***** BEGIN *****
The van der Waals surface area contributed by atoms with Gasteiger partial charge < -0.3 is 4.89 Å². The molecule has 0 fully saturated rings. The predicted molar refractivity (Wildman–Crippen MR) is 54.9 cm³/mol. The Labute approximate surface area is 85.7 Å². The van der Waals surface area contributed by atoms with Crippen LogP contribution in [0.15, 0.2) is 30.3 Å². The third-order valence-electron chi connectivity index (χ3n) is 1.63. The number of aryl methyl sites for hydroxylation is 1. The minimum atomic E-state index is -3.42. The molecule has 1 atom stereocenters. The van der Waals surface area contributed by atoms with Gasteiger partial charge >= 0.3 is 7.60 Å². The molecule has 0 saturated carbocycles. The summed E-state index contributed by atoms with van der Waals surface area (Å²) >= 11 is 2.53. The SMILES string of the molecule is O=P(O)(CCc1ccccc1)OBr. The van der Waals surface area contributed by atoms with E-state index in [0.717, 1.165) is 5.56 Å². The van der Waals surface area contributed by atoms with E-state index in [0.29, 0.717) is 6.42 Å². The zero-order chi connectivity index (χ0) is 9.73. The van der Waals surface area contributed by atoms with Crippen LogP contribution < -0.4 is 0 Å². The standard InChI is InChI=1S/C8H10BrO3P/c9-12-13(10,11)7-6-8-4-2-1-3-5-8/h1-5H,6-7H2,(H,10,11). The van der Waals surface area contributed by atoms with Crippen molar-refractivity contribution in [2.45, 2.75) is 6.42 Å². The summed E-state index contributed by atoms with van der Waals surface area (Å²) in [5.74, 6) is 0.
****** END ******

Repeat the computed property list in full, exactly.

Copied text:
The van der Waals surface area contributed by atoms with Gasteiger partial charge < -0.3 is 4.89 Å². The molecule has 0 fully saturated rings. The predicted molar refractivity (Wildman–Crippen MR) is 54.9 cm³/mol. The Labute approximate surface area is 85.7 Å². The van der Waals surface area contributed by atoms with Crippen LogP contribution in [0.15, 0.2) is 30.3 Å². The third-order valence-electron chi connectivity index (χ3n) is 1.63. The number of aryl methyl sites for hydroxylation is 1. The minimum atomic E-state index is -3.42. The molecule has 1 atom stereocenters. The van der Waals surface area contributed by atoms with Gasteiger partial charge >= 0.3 is 7.60 Å². The molecule has 0 saturated carbocycles. The summed E-state index contributed by atoms with van der Waals surface area (Å²) >= 11 is 2.53. The SMILES string of the molecule is O=P(O)(CCc1ccccc1)OBr. The van der Waals surface area contributed by atoms with E-state index in [0.717, 1.165) is 5.56 Å². The van der Waals surface area contributed by atoms with E-state index in [0.29, 0.717) is 6.42 Å². The zero-order chi connectivity index (χ0) is 9.73. The van der Waals surface area contributed by atoms with Crippen LogP contribution < -0.4 is 0 Å². The standard InChI is InChI=1S/C8H10BrO3P/c9-12-13(10,11)7-6-8-4-2-1-3-5-8/h1-5H,6-7H2,(H,10,11). The van der Waals surface area contributed by atoms with Crippen molar-refractivity contribution in [2.45, 2.75) is 6.42 Å². The summed E-state index contributed by atoms with van der Waals surface area (Å²) in [5.74, 6) is 0.